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Myanmar adopts NASA’s malaria-predicting tech

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Myanmar adopts NASA’s malaria-predicting tech | Thaiger

“Several drug-resistant strains of Malaria are taking hold across south east Asia and it is feared these could migrate to Africa where more than 90% of cases globally occur.”

NASA is developing a new technique to forecast malaria outbreaks in Myanmar from space, as the emergence of new drug-resistant strains in Southeast Asia threatens efforts to wipe out the deadly disease globally.

The goal of worldwide malaria eradication within a generation, by 2050, is “bold but attainable”, a report released this week in The Lancet argued.

Malaria cases and deaths plummeted by more than 90% in Myanmar between 2010 and 2017, World Health Organisation (WHO) figures show, a success largely credited to better rural health services and wider use of treated bednets.

But the country still has a higher prevalence than its neighbours in the Mekong region.

Several drug-resistant strains are taking hold across Southeast Asia and it is feared these could migrate to Africa where more than 90 percent of cases globally occur.

To counter this threat, NASA is deploying “cutting edge” spatial technology to tackle malaria outbreaks before they happen, scientist Tatiana Loboda told AFP.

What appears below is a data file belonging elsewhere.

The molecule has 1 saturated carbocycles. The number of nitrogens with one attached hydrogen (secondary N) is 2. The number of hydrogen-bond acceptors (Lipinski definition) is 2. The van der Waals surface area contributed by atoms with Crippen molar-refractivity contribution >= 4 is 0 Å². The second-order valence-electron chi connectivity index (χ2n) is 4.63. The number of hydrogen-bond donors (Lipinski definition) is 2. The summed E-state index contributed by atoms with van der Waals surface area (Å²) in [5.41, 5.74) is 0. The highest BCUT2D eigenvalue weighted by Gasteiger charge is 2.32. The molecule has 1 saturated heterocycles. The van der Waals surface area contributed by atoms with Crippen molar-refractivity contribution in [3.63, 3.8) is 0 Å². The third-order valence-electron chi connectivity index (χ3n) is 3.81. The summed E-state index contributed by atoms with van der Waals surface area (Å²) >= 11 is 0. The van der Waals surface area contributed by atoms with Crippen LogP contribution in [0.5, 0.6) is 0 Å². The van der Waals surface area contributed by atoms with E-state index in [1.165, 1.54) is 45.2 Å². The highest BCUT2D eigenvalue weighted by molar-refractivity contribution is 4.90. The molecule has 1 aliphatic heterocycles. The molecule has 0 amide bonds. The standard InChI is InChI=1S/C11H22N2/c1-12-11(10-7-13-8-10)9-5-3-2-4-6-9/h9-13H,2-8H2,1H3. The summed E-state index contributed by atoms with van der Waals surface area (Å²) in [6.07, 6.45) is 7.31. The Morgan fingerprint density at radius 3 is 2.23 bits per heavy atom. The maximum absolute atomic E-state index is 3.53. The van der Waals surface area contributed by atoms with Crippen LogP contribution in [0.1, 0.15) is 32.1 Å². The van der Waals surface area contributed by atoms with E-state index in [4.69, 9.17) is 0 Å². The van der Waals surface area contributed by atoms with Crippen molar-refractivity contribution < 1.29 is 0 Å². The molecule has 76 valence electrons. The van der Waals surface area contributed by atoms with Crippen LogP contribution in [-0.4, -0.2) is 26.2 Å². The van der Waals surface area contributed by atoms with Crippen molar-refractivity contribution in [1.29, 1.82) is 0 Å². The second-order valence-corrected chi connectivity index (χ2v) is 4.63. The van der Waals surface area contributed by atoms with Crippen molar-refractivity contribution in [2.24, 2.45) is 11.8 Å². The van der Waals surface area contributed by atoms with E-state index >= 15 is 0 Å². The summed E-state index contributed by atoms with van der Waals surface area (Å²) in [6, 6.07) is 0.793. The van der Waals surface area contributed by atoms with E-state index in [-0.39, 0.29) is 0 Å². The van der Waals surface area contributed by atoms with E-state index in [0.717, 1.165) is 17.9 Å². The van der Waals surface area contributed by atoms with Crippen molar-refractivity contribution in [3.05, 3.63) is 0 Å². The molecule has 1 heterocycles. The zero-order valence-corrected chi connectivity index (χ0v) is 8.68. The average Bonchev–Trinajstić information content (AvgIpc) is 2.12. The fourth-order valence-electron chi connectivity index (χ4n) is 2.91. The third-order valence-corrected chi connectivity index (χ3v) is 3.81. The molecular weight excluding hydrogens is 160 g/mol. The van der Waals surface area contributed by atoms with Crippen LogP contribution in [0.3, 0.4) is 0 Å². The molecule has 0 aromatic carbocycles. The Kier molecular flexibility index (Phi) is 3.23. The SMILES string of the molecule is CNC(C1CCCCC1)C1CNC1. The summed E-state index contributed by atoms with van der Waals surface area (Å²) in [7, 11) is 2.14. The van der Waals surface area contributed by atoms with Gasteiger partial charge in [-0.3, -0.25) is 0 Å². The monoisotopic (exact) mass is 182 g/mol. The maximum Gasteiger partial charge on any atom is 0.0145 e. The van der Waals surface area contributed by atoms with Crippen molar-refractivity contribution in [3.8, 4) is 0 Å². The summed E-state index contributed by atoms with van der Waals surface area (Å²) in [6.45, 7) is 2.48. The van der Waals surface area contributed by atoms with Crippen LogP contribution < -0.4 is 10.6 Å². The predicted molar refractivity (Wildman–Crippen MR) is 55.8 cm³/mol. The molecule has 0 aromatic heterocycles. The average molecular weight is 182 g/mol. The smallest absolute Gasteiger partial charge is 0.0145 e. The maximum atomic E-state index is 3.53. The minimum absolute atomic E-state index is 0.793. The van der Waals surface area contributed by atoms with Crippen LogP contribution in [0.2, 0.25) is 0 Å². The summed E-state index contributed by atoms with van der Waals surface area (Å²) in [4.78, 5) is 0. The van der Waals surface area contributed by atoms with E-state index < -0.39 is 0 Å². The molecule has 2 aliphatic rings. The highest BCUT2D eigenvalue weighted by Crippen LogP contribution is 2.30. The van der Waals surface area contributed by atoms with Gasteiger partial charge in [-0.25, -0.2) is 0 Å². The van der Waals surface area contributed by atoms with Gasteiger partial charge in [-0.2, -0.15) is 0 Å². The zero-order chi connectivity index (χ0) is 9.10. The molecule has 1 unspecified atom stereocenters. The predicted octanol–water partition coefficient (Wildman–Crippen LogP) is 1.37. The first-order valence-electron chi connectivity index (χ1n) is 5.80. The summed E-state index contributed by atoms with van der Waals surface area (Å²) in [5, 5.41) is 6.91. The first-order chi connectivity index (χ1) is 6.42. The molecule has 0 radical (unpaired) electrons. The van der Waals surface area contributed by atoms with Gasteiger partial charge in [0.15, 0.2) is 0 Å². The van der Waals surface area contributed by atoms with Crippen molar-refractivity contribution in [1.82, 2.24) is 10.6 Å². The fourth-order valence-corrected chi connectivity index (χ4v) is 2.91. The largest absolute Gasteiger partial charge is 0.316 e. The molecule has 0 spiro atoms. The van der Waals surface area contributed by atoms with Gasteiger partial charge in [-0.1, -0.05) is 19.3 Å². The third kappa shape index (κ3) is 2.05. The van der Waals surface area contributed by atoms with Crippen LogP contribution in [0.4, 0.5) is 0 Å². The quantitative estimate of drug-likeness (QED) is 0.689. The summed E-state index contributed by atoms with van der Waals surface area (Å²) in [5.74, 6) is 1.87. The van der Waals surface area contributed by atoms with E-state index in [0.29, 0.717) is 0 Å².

She is applying her expertise in geo-spatial and risk modelling – coupled with a background in predicting wildfire outbreaks in the US – to identify potential hotspots so medicines and health workers can be mobilised in advance.

“A lot of people use a little spatial modelling… but not to the same depth and capabilities as we’re doing here,” said Loboda, a professor at Maryland University.

The satellites provide meteorological data, including land surface temperatures, atmospheric water content and information about land cover, including forest, shrubland, settlements or water.

These are then combined with socio-economic data gathered by teams of researchers carrying out in-depth surveys with sample populations in the field. The project is only in its third year but Loboda’s team has already seen a high correlation between the rate of deforestation and the disease.

One unproven theory is that these areas – often dotted with logging sites, mines and plantations – are host to a disproportionate number of migrant or seasonal workers, bringing with them new strains of the parasite.

The Maryland University team is working closely with local government and military scientists, collecting data from civilians and troops respectively.

But that brings challenges in a country where the armed forces keep their operations shrouded in mystery.

“We’re not allowed to ask where they go,” Loboda told AFP in Yangon, describing it as “like working blindfolded”.

The project is not immune to geopolitics either.

The state of US-Myanmar relations can complicate meetings with the military in the capital Naypyidaw.

“Sometimes I can go, sometimes I can’t,” Loboda said.

SOURCE: Agence France-Presse

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Environment

Environmentalists criticise Netflix fishing doco for inaccuracies and misinformation

Maya Taylor

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Environmentalists criticise Netflix fishing doco for inaccuracies and misinformation | Thaiger
PHOTO: Alex Berger / Flickr